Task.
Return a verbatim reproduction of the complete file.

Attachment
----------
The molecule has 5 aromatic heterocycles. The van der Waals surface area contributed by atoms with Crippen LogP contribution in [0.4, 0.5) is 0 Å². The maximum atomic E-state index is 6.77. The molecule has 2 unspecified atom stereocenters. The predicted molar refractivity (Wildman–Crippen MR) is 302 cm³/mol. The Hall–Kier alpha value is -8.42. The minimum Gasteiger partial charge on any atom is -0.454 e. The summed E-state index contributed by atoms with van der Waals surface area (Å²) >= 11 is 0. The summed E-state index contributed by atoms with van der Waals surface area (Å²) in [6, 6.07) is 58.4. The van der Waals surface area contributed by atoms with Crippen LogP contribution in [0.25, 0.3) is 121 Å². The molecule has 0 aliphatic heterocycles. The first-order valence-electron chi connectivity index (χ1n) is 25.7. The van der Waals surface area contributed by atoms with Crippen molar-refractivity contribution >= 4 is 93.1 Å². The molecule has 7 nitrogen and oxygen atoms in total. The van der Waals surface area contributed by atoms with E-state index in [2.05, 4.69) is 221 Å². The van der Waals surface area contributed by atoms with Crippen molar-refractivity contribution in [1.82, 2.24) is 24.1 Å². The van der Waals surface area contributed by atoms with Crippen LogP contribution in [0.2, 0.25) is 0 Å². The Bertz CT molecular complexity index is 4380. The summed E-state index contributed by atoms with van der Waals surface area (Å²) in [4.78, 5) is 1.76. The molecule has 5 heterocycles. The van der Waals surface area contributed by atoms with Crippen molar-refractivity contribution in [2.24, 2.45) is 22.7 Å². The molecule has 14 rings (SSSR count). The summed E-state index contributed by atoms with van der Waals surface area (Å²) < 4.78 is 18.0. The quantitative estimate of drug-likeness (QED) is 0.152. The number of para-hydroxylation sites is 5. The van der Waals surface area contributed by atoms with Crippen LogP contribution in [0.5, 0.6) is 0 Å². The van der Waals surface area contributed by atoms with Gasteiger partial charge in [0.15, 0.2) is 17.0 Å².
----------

The molecule has 5 aromatic heterocycles. The van der Waals surface area contributed by atoms with Crippen LogP contribution in [0.4, 0.5) is 0 Å². The maximum atomic E-state index is 6.77. The molecule has 2 unspecified atom stereocenters. The predicted molar refractivity (Wildman–Crippen MR) is 302 cm³/mol. The Hall–Kier alpha value is -8.42. The minimum Gasteiger partial charge on any atom is -0.454 e. The summed E-state index contributed by atoms with van der Waals surface area (Å²) >= 11 is 0. The summed E-state index contributed by atoms with van der Waals surface area (Å²) in [6, 6.07) is 58.4. The van der Waals surface area contributed by atoms with Crippen LogP contribution in [0.25, 0.3) is 121 Å². The molecule has 0 aliphatic heterocycles. The first-order valence-electron chi connectivity index (χ1n) is 25.7. The van der Waals surface area contributed by atoms with Crippen molar-refractivity contribution >= 4 is 93.1 Å². The molecule has 7 nitrogen and oxygen atoms in total. The van der Waals surface area contributed by atoms with E-state index in [2.05, 4.69) is 221 Å². The van der Waals surface area contributed by atoms with Crippen molar-refractivity contribution in [1.82, 2.24) is 24.1 Å². The van der Waals surface area contributed by atoms with Crippen LogP contribution in [0.2, 0.25) is 0 Å². The Bertz CT molecular complexity index is 4380. The summed E-state index contributed by atoms with van der Waals surface area (Å²) in [4.78, 5) is 1.76. The molecule has 5 heterocycles. The van der Waals surface area contributed by atoms with Crippen molar-refractivity contribution in [2.24, 2.45) is 22.7 Å². The molecule has 14 rings (SSSR count). The summed E-state index contributed by atoms with van der Waals surface area (Å²) < 4.78 is 18.0. The quantitative estimate of drug-likeness (QED) is 0.152. The number of para-hydroxylation sites is 5. The van der Waals surface area contributed by atoms with Crippen LogP contribution in [0.5, 0.6) is 0 Å². The van der Waals surface area contributed by atoms with Gasteiger partial charge in [0.15, 0.2) is 17.0 Å².